Document Type

Conference Proceeding

Comments

Paper presented at the 42nd annual meeting of the Northeastern Educational Research Association, October 19, 2011, Rocky Hill, CT.

Abstract

A majority of public school districts have developed crisis preparedness plans; however, policy and procedural implementation is inconsistent across schools, districts, and states. Furthermore, while the literature regarding best practice in school safety recommends conducting a variety of drills in conjunction with first responders, there is little research literature that examines the perceptions of the personnel responsible for the planning and implementation of these types of collaborative efforts (Graham, Shirm, Liggin, Aitken, & Dick, 2006; Kano & Bourque, 2007; United States Government Accounting Office, 2007). This study explored the perceptions of 60 Rhode Island school principals, three district-level administrators, and three first responders (e.g., police, fire) in regards to school safety through addressing the following research questions: 1) Is there a significant difference in the perceptions of urban, urban ring, and suburban principals with respect to crisis preparedness training? 2) Is there a significant difference in perceptions of elementary, middle, and high school principals with respect to crisis preparedness training? 3) What are the perspectives of district leadership and first responder personnel with respect to the implementation of crisis preparedness training? Perceptions of school crisis preparedness were examined using survey data. ANOVAs indicated that suburban schools reported greater perceptions of preparedness than urban districts (F = 7.17, p = .002) with regards to having a written crisis plan. Elementary schools reported greater external security measures than high schools (F = 3.17, p = .049); high schools reported greater internal security measures (F = 11.06, p = .001) and drills with first responders than elementary and middle schools (F = 6.09, p = .004). Themes that emerged from interviews with district-level leadership and first responders were the desire for coherence among procedures with guidance from the State level. Ambiguity of roles and responsibilities in the event of a crisis were noted in addition to gaps in communication and collaboration both within and among organizations. Implications for educators regarding a relationship between the perceptions of preparedness to respond to a school crisis that requires a coordinated, multi-agency effort, and the collaborative training between school districts and their first responders were discussed.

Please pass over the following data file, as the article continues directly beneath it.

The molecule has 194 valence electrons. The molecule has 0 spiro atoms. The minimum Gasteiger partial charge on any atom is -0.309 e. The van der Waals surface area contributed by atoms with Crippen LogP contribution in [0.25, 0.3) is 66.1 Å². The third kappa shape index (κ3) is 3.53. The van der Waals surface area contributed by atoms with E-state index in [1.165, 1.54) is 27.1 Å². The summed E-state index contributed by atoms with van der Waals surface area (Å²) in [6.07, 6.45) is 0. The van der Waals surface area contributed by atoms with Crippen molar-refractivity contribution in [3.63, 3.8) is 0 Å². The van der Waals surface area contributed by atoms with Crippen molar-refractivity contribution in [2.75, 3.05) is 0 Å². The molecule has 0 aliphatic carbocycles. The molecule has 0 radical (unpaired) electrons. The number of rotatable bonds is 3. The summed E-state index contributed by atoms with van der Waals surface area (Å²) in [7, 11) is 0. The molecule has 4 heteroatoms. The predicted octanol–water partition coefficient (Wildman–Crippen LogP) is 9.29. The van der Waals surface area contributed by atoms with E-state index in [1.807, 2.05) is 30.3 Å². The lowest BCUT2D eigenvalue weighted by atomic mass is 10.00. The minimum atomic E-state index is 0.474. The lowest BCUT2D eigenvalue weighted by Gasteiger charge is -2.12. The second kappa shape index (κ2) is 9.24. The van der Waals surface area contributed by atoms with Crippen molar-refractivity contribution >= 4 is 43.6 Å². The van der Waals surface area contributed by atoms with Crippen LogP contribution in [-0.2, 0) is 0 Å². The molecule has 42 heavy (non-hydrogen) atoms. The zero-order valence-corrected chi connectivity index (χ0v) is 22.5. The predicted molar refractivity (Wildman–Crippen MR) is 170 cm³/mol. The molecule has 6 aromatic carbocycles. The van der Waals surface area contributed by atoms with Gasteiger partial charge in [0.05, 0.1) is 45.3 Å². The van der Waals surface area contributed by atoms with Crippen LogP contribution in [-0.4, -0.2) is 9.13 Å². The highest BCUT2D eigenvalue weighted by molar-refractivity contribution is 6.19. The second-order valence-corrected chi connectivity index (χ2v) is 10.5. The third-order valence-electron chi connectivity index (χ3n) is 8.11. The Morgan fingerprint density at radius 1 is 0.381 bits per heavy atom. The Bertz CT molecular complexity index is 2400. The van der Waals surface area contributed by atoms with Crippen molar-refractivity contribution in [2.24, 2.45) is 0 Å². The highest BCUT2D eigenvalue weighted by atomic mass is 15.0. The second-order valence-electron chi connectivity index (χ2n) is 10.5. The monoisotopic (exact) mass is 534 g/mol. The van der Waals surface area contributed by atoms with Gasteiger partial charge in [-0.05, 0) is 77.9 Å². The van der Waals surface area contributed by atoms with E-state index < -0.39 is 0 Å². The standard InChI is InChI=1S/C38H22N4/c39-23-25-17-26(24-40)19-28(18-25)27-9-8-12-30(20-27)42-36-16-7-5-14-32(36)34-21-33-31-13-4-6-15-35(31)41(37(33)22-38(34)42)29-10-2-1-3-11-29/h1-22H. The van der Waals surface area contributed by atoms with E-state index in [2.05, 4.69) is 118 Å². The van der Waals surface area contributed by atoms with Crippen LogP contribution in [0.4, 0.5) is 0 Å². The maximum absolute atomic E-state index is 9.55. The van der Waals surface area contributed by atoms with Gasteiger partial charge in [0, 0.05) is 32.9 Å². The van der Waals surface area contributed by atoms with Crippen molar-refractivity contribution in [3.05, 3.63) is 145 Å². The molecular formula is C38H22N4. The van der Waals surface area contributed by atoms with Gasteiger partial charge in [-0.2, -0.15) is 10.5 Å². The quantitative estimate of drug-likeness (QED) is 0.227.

Citation/Publisher Attribution

Alba, D. J., & Gable, R. K. (2011). Crisis preparedness: Do school administrators and first responders feel ready to act? Paper presented at the annual meeting of the Northeastern Educational Research Association, Rocky Hill, CT.

 
 

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